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Thread: Iron filter selection

  1. #1

    Default Iron filter selection

    Hi
    I'm just starting to learn about water treatment and trying to put together a system.
    Here's what I know so far...


    Had 2 basic tests done about a week apart:

    #1
    Iron 4 mgl
    Hardness 12 gr
    pH 7.0
    TDS 340

    #2
    Iron 1.5 mgl
    Hardness 15 gr
    pH 7.0
    TDS 231


    New well, 10+ gpm flow.
    3 people, 1 bathroom.

    If I fill a glass, the water has a slight red/brown color at first then clears with red layer at the bottom
    of the glass. Mild to moderate sulfur odor on both hot and cold.


    One company is recommending an "IRON BREAKER" filter. I'm a bit skeptical. I can't find much info on this filter and it doesn't make a lot of sense to me. I guess the idea is to oxidize the iron by letting the water fall through an air pocket before the filter media. It doesn't seem like there would be enough contact with air to really do anything but that's just a guess on my part.

    The other filter I was considering is PYROLOX. But some sites say that you need 10, 20, 30... a million! gpm to backwash these. But that seems to be the only downside??? If thats true why not just get 2 small PYROLOX filters and backwash them at different times? It would still be cheaper than the Iron Breaker?

    Or could I just use a softener to handle the iron?
    Thanks

  2. #2
    DIY Senior Member mialynette2003's Avatar
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    First of all, there is a big difference between the 2 tests as far as iron. A softener will handle the iron but my concern is with the sulfur. If the smell is due to the iron, than it will go away once the iron is gone. If not, you will have to treat for the sulfur. What I would recommend is to install a softener to see if it will take care of the smell as well as the iron and the hardness first. Then if you still have the smell, get a chlorination system for the sulfur.

  3. #3
    DIYer, not in the trades LLigetfa's Avatar
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    Quote Originally Posted by oldsch View Post
    If I fill a glass, the water has a slight red/brown color at first
    If it starts out that colour, it is already oxidized. If the water draws clear and then turns that colour from exposure to air, contact time might be a concern.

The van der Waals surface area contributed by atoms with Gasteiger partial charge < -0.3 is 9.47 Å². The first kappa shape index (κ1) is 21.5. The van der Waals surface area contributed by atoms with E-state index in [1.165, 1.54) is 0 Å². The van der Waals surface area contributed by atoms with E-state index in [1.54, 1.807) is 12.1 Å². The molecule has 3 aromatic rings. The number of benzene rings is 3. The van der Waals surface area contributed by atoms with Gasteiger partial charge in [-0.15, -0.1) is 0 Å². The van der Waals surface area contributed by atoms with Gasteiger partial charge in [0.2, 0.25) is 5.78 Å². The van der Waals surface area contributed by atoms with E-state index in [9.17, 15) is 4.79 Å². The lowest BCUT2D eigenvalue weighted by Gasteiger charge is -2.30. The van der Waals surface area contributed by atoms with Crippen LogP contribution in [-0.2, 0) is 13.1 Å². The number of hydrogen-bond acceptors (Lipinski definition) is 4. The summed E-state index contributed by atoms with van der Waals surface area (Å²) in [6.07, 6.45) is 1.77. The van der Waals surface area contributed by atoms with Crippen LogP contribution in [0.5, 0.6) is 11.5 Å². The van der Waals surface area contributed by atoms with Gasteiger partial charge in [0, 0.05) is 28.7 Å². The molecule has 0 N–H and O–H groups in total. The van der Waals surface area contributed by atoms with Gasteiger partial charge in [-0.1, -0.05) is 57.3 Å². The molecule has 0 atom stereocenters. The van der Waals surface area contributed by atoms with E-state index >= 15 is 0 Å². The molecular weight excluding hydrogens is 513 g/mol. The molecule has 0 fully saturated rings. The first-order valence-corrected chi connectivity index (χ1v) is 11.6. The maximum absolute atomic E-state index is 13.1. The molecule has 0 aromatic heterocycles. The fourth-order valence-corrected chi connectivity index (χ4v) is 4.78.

My birm type iron filter uses a micronizer and a 30 gallon precipitation tank for contact time. My water draws clear but looks like a blood bath when left to sit.

  4. #4
    In the Trades Tom Sawyer's Avatar
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    You don't have all that much iron to worry about but the hardness is high. I would start sizing up a softener first but, wait a couple of weeks, run the well and test again. I suspect the sulfur odor may improve by itself. It's fairly common for a new well.
    [B]No, plumbing ain't rocket science. Unlike rocket science, plumbing requires a license[B]

  5. #5
    That's all folks! Gary Slusser's Avatar
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    You can't use birm with any H2s (sulfur) in the water.

    My experience with H2S is that it usually gets worse with time and if not it doesn't go away.

    Pyrolox is very heavy and requires a high gpm to backwash it correctly. It is not very popular due to that requirement. Two smaller filters is not a good idea.

    If the H2S doesn't go away, then I'd use chlorine for the iron and H2S and any bacteria present now or in the future. Then a carbon filter to remove the rust and chlorine followed by a softener.

    The air pump is a good choice and I sold many of them but they require some maintenance. I don't like air injection.
    Last edited by Gary Slusser; 11-16-2011 at 07:55 PM.
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  6. #6
    In the Trades Tom Sawyer's Avatar
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    I have never had HS2 get worse and I have had it go away very often but every case is different. Again, there's no rush here so I would give it a week or so before making a decision. I'm not a fan of air injection either but it does work
    [B]No, plumbing ain't rocket science. Unlike rocket science, plumbing requires a license[B]

  7. #7
    That's all folks! Gary Slusser's Avatar
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    Very probably because of the geology in your area and its low recovery wells, and the odor possibly being from bacteria more than H2S gas. Granite is not conducive to H2S formation. You don't have many oil or gas wells up there in "the great frozen north" either.
    Gary Slusser Retired (= out of business)
    Click Here to learn how to correctly size or program a water softener.
    CAUTION, as of Nov 12 2013 all YouTube videos showing how to rebuild a Clack valve have an error in them that can cause damage.

  8. #8
    In the Trades Tom Sawyer's Avatar
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    Nope, I'll agree with you there. In all the years I've lived in these parts I have never seen a single oil or gas well. It could very well be a geology thing also. We are blessed with sitting on the largest fresh water aquifir in the world.
    [B]No, plumbing ain't rocket science. Unlike rocket science, plumbing requires a license[B]

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